Die casting, in which molten metal in injected under pressure into a re-usable die, has been used successfully in the past to form such articles from materials having relatively low-melting temperatures, e.g., Tm below about 2000 F.
 One type of die casting machine is set forth in U.S. Pat. No. 3,791,440. In that patent, the machine includes a fixed die element 11 and a moveable die element 12. Briefly, metal which has been melted is poured through a pour spout 22 and sprue 21, and flowvs into an injection cylinder 30, which communicates wvith the die cavity 15. Sufficient molten material is poured to fill the injection cylinder 30 and a portion of the sprue 21, thus displacing air from the injection cylinder. See, e.g., col. 6, lines 7-17. An injection plunger 38 forces material from the injection cylinder 30 into the die cavity 15. A sprue locking cylinder and associated plunger 35 can seal the sprue 21, e.g., during injection. The injection cylinder 30 is embedded in one of the die platens, thereby preventing distortion of the cylinder when high melting temperature, molten material is poured into the injection cylinder. The Cross-type machine does not utilize a vacuum environment, but rather utilizes complete filling of the cylinder to prevent injecting air into the die.
 Such machines are expensive. Moreover, this type of machine is not readily available, and is correspondingly expensive to refurbish and repair, as needed. For example, it would be difficult and expensive at best to attach a vacuum system to the machine, since the sleeve is embedded in a platen and not readily accessible. Moreover, it would be difficult at best to transfer molten material from a melting unit to the pour spout 22, within a vacuum environment controlling the temperature of the die would also be difficult, not only due to the physical size of the platen/embedded die combination, but also due to the thermal mass of such a combination. The configuration of the machine would also render release of the part difficult within a vacuum environment.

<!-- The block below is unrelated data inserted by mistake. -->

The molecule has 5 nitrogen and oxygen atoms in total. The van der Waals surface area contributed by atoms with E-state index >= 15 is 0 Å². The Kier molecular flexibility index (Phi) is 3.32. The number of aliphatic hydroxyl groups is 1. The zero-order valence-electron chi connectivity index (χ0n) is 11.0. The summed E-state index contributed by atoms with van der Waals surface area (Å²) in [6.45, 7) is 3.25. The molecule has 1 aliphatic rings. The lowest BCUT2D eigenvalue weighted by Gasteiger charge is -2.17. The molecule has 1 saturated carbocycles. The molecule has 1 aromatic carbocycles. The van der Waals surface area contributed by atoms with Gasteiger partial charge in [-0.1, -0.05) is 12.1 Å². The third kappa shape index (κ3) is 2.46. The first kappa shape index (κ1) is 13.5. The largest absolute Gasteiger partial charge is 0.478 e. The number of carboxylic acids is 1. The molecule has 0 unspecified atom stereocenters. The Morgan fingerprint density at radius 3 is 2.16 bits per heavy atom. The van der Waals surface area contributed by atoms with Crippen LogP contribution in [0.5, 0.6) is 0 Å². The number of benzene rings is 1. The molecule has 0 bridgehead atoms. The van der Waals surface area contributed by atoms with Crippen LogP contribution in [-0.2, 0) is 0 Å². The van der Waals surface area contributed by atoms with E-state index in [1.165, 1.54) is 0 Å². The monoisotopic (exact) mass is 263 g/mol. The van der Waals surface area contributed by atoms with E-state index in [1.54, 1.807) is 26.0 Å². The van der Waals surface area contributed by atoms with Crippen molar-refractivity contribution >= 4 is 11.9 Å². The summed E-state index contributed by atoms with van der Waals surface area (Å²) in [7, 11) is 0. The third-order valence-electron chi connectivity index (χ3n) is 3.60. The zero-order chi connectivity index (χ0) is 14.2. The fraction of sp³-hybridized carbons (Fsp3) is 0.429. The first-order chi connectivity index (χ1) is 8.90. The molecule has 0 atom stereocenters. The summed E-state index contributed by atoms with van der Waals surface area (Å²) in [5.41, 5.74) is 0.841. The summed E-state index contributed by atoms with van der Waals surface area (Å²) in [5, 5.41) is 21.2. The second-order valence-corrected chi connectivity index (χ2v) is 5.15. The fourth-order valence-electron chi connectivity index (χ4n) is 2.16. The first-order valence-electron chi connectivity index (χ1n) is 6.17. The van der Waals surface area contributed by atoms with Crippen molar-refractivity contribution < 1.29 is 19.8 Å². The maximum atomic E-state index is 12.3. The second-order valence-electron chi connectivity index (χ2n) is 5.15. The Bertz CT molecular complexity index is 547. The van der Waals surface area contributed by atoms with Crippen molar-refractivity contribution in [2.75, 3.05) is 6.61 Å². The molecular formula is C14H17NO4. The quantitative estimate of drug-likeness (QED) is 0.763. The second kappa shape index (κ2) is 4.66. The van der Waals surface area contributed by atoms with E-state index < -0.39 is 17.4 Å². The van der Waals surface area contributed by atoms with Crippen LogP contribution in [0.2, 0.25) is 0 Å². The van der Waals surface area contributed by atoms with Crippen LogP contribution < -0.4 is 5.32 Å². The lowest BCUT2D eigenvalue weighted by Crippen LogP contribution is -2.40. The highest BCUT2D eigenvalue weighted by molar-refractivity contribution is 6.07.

Another type of die casting machine is the “cold chamber” type. As set forth, for example, in U.S. Pat. Nos. 2,932,865, 3,106,002, 3,532,561 and 3,646,990, a conventional, cold chamber die casting machine includes a shot sleeve mounted to one (typicallyJ fixed) platen of a multiple part die, e.g., a two part die including fixed and movable platens which cooperate to define a die cavity. The shot sleeve can be oriented horizontally, vertically or inclined between horizontal and vertical. The sleeve communicates with a runner of the die, and includes an opening on top of the sleeve through which molten metal is poured. A plunger is positioned for movement in the sleeve, and forces molten metal that is present in the sleeve into the die. In a “cold type” machine, the shot sleeve is oriented horizontally and is unheated. Casting typically occurs under atmospheric conditions, i.e., the equipment is not located in a non-reactive environment such as a vacuum chamber.
 The drawbacks of such machines are discussed in U.S. Pat. No. 3,646,990, particularly in connection with the inability to use such machines to cast higher melting point materials (Tm above about 2000 F.), such as nickel base, cobalt base and iron base superalloys. In conventional cold chamber machines the shot sleeve is not evacuated, and the plunger also forces air into the die resulting in undesirable and impermissible porosity of die cast articles. Accordingly, in order to avoid injecting bubbles with the molten material the shot sleeve must be filled as completely as possible, or is inclined such that any air in the molten material migrates away from the die before injection.